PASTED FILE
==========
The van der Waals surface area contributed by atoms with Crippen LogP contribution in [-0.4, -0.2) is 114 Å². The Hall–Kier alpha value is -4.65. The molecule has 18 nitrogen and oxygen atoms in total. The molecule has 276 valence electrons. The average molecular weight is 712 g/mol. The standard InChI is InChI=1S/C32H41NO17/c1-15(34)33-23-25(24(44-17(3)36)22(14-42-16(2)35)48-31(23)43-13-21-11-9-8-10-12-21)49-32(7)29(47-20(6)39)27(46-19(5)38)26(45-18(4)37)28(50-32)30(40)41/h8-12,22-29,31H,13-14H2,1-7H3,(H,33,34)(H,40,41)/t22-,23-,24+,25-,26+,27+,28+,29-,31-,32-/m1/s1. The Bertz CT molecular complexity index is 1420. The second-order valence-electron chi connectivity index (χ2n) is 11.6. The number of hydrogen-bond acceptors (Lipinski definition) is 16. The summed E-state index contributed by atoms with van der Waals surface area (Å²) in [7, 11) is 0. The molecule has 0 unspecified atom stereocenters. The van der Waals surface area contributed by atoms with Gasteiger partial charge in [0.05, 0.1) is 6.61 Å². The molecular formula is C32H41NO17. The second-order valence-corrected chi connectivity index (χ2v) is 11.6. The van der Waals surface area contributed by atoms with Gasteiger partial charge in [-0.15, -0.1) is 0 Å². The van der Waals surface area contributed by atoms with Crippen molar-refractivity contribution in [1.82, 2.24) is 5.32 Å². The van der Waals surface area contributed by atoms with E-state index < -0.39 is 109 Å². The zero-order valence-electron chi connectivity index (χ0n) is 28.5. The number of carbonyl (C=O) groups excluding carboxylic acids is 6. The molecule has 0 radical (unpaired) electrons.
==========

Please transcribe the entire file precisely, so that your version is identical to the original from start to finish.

The van der Waals surface area contributed by atoms with Crippen LogP contribution in [-0.4, -0.2) is 114 Å². The Hall–Kier alpha value is -4.65. The molecule has 18 nitrogen and oxygen atoms in total. The molecule has 276 valence electrons. The average molecular weight is 712 g/mol. The standard InChI is InChI=1S/C32H41NO17/c1-15(34)33-23-25(24(44-17(3)36)22(14-42-16(2)35)48-31(23)43-13-21-11-9-8-10-12-21)49-32(7)29(47-20(6)39)27(46-19(5)38)26(45-18(4)37)28(50-32)30(40)41/h8-12,22-29,31H,13-14H2,1-7H3,(H,33,34)(H,40,41)/t22-,23-,24+,25-,26+,27+,28+,29-,31-,32-/m1/s1. The Bertz CT molecular complexity index is 1420. The second-order valence-electron chi connectivity index (χ2n) is 11.6. The number of hydrogen-bond acceptors (Lipinski definition) is 16. The summed E-state index contributed by atoms with van der Waals surface area (Å²) in [7, 11) is 0. The molecule has 0 unspecified atom stereocenters. The van der Waals surface area contributed by atoms with Gasteiger partial charge in [0.05, 0.1) is 6.61 Å². The molecular formula is C32H41NO17. The second-order valence-corrected chi connectivity index (χ2v) is 11.6. The van der Waals surface area contributed by atoms with Gasteiger partial charge in [-0.15, -0.1) is 0 Å². The van der Waals surface area contributed by atoms with Crippen molar-refractivity contribution in [1.82, 2.24) is 5.32 Å². The van der Waals surface area contributed by atoms with E-state index < -0.39 is 109 Å². The zero-order valence-electron chi connectivity index (χ0n) is 28.5. The number of carbonyl (C=O) groups excluding carboxylic acids is 6. The molecule has 0 radical (unpaired) electrons.